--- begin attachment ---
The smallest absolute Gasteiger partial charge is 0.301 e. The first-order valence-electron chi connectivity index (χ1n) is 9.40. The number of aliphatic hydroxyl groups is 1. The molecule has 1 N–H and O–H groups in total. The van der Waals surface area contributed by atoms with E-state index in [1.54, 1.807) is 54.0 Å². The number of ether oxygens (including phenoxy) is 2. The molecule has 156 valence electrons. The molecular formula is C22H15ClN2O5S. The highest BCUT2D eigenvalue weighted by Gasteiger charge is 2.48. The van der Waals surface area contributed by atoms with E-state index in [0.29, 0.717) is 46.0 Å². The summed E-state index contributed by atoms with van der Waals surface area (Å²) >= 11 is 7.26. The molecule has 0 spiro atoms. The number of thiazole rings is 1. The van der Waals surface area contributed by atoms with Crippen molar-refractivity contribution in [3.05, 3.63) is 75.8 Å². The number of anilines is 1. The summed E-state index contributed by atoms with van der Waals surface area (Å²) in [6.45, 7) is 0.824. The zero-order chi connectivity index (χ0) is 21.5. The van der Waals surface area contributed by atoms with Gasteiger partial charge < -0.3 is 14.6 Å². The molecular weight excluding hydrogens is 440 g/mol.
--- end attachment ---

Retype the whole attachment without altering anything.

The smallest absolute Gasteiger partial charge is 0.301 e. The first-order valence-electron chi connectivity index (χ1n) is 9.40. The number of aliphatic hydroxyl groups is 1. The molecule has 1 N–H and O–H groups in total. The van der Waals surface area contributed by atoms with E-state index in [1.54, 1.807) is 54.0 Å². The number of ether oxygens (including phenoxy) is 2. The molecule has 156 valence electrons. The molecular formula is C22H15ClN2O5S. The highest BCUT2D eigenvalue weighted by Gasteiger charge is 2.48. The van der Waals surface area contributed by atoms with E-state index in [0.29, 0.717) is 46.0 Å². The summed E-state index contributed by atoms with van der Waals surface area (Å²) >= 11 is 7.26. The molecule has 0 spiro atoms. The number of thiazole rings is 1. The van der Waals surface area contributed by atoms with Crippen molar-refractivity contribution in [3.05, 3.63) is 75.8 Å². The number of anilines is 1. The summed E-state index contributed by atoms with van der Waals surface area (Å²) in [6.45, 7) is 0.824. The zero-order chi connectivity index (χ0) is 21.5. The van der Waals surface area contributed by atoms with Gasteiger partial charge < -0.3 is 14.6 Å². The molecular weight excluding hydrogens is 440 g/mol.